As a director, you may want to wind up your limited company. Whether it’s due to a high level of unpayable debts, or if you feel it has no future going forward, you may wish to close it down, allowing you to move on.
While you have heard of a limited company going through a winding-up process, such action is often initiated by creditors looking to reclaim their money through submitting a winding-up petition. If you want to wind up your limited company, you can do so by putting the company into liquidation.
Is the company solvent or insolvent?
Since there are different types of liquidation, the process best suited to wind up your limited company will depend on its solvent position.
A company is considered insolvent if it cannot repay its liabilities when they fall due. Creditors may be chasing your company to repay the debt it owes them, and may have even taken legal action. Directors of a company facing insolvency need to act quickly to limit the damage.
How we can help wind-up your company
If you want to wind up your company, whether it’s solvent or insolvent, speak to us for free, impartial advice with no obligation. We have an experienced team of initial advisors to assess your circumstances and direct you down the best path for your company.
- Winding up a solvent limited company
If you want to wind-up your limited company and it has enough cash to cover its liabilities, you can apply for a Members Voluntary Liquidation (MVL). An MVL has several advantages over applying for a company dissolution. If your company has more than £25,000 of cash to distribute to shareholders, you could benefit from a quick cash release without having to wait for clearance from HMRC. Directors could also benefit from Business Asset Disposal Relief (formerly Entrepreneurs’ Relief).
Apply for a Members Voluntary Liquidation (MVL)
- Closing an insolvent limited company
If your limited company has debts it cannot afford to repay, and other insolvency arrangements wouldn’t be suitable, you should put the company into an insolvent liquidation, also known as a Creditors Voluntary Liquidation (CVL). If you wind-up your limited company in such a way, it draws a line under the debts, stopping all creditor pressure and legal action, allowing the directors to move on and start afresh while employees can claim unpaid wages and redundancy pay.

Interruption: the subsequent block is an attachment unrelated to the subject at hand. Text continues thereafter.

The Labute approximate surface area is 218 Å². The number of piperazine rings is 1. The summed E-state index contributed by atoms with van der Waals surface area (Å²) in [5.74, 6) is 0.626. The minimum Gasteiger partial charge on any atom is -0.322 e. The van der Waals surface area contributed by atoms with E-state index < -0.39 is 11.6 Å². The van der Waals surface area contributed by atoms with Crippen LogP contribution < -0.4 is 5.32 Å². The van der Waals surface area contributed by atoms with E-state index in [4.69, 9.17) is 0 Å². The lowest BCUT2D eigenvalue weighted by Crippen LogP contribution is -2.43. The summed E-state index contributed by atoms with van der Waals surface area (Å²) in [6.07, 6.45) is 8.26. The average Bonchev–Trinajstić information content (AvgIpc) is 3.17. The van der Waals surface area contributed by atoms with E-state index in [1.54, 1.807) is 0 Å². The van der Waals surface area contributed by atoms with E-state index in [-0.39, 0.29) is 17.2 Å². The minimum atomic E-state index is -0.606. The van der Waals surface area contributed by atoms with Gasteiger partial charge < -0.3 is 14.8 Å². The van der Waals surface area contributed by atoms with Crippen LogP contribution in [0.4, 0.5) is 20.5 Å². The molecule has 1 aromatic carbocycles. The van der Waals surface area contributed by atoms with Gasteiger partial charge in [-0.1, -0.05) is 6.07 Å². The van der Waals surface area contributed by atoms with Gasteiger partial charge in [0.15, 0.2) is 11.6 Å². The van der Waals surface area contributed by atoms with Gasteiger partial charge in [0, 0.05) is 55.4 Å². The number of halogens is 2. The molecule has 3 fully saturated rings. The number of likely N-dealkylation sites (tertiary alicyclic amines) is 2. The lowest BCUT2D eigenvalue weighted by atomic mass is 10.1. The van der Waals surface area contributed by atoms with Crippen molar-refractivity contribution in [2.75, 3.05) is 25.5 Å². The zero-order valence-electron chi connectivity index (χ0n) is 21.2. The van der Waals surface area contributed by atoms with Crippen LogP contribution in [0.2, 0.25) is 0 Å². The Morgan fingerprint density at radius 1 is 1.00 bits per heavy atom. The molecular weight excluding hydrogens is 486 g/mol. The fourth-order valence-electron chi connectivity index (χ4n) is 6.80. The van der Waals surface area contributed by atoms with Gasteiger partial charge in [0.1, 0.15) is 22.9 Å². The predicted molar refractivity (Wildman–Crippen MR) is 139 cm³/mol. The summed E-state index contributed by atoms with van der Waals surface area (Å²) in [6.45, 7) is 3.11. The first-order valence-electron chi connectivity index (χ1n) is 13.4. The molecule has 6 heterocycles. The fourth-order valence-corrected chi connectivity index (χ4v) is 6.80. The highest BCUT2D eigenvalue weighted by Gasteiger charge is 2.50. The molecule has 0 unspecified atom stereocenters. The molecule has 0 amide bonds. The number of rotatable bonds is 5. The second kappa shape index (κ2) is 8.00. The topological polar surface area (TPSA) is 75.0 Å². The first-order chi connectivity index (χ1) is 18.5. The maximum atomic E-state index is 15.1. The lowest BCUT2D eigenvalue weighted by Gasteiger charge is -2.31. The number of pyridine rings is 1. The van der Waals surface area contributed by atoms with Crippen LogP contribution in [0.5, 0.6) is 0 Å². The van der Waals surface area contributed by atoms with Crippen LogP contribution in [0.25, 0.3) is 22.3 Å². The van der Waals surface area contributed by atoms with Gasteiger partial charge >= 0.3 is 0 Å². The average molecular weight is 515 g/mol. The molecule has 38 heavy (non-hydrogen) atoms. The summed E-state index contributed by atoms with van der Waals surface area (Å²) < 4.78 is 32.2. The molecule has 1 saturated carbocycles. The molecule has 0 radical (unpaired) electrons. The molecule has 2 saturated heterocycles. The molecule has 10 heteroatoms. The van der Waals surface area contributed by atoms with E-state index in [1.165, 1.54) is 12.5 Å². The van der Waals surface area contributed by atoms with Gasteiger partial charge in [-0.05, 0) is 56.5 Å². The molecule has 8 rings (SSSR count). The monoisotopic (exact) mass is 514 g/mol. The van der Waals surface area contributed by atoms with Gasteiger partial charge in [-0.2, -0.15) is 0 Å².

Apply for a Creditors Voluntary Liquidation (CVL)
As a director, you may want to wind up your limited company either due to high levels of debt that the company cannot afford to repay, or you may want to retire or go into a different line of work. The company’s solvent position has a bearing on how you wind up or liquidate your company. Solvent companies can close via a Members Voluntary Liquidation (MVL), allowing a distribution of the company’s assets to the directors and shareholders and the possibility of claiming Business Asset Disposal Relief. If the company is insolvent, you should close via a Creditors Voluntary Liquidation (CVL), closing the company in an orderly manner before it’s forced into compulsory liquidation.
How do I wind up a limited company that owes me money?
If a limited company owes you more than £750 and attempts to recover the debt through reminders and court orders have proved unsuccessful, you can apply for a winding-up petition. Once the petition is advertised in the Gazette, the company’s bank freezes its accounts, making trading impossible. Unless the company can dispute the petition, it becomes a winding-up order, forcing the company into compulsory liquidation. The assets are distributed to creditors, and the director’s conduct may be investigated.
More on winding-up petitions
Can my creditors wind up my company if I owe them money?
If you owe a creditor money, you should repay it. Failing to repay means your creditors can pursue you for the debts. Winding-up petitions are often considered the last resort for creditors trying to recover what they’re owed if reminders by letter and telephone and County Court Judgements (CCJs) have failed. If your company receives a winding-up petition, you should act immediately to stop the company from entering compulsory liquidation. You can either pay the petition or apply for a Validation Order to have the bank accounts unfrozen.
What to do if you receive a winding-up petition
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